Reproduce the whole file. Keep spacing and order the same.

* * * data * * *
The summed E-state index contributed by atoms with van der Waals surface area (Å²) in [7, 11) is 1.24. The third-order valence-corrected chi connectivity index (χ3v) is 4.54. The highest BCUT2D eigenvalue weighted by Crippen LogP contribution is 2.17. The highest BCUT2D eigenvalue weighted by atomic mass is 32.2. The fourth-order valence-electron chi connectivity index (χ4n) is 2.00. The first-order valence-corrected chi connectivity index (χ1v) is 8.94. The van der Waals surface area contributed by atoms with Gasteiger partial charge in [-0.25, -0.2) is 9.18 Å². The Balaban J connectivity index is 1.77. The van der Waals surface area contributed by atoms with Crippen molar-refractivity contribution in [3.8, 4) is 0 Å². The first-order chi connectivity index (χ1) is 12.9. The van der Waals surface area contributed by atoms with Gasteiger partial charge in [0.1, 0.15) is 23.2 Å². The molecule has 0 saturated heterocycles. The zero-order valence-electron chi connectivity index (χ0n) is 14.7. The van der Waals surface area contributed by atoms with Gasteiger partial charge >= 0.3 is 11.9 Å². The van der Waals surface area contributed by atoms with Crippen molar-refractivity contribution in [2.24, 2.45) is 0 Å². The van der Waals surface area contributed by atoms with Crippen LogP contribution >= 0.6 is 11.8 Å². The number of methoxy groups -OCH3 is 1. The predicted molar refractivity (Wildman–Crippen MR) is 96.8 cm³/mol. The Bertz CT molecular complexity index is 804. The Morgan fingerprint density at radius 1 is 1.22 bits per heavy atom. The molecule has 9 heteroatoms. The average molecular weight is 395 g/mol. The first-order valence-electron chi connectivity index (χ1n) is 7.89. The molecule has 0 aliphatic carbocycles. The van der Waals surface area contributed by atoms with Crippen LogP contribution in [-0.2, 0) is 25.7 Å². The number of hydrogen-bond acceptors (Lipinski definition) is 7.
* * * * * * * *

The summed E-state index contributed by atoms with van der Waals surface area (Å²) in [7, 11) is 1.24. The third-order valence-corrected chi connectivity index (χ3v) is 4.54. The highest BCUT2D eigenvalue weighted by Crippen LogP contribution is 2.17. The highest BCUT2D eigenvalue weighted by atomic mass is 32.2. The fourth-order valence-electron chi connectivity index (χ4n) is 2.00. The first-order valence-corrected chi connectivity index (χ1v) is 8.94. The van der Waals surface area contributed by atoms with Gasteiger partial charge in [-0.25, -0.2) is 9.18 Å². The Balaban J connectivity index is 1.77. The van der Waals surface area contributed by atoms with Crippen molar-refractivity contribution in [3.8, 4) is 0 Å². The first-order chi connectivity index (χ1) is 12.9. The van der Waals surface area contributed by atoms with Gasteiger partial charge in [0.1, 0.15) is 23.2 Å². The molecule has 0 saturated heterocycles. The zero-order valence-electron chi connectivity index (χ0n) is 14.7. The van der Waals surface area contributed by atoms with Gasteiger partial charge >= 0.3 is 11.9 Å². The van der Waals surface area contributed by atoms with Crippen molar-refractivity contribution in [2.24, 2.45) is 0 Å². The van der Waals surface area contributed by atoms with Crippen LogP contribution >= 0.6 is 11.8 Å². The number of methoxy groups -OCH3 is 1. The predicted molar refractivity (Wildman–Crippen MR) is 96.8 cm³/mol. The Bertz CT molecular complexity index is 804. The Morgan fingerprint density at radius 1 is 1.22 bits per heavy atom. The molecule has 9 heteroatoms. The average molecular weight is 395 g/mol. The first-order valence-electron chi connectivity index (χ1n) is 7.89. The molecule has 0 aliphatic carbocycles. The van der Waals surface area contributed by atoms with Crippen LogP contribution in [-0.2, 0) is 25.7 Å². The number of hydrogen-bond acceptors (Lipinski definition) is 7.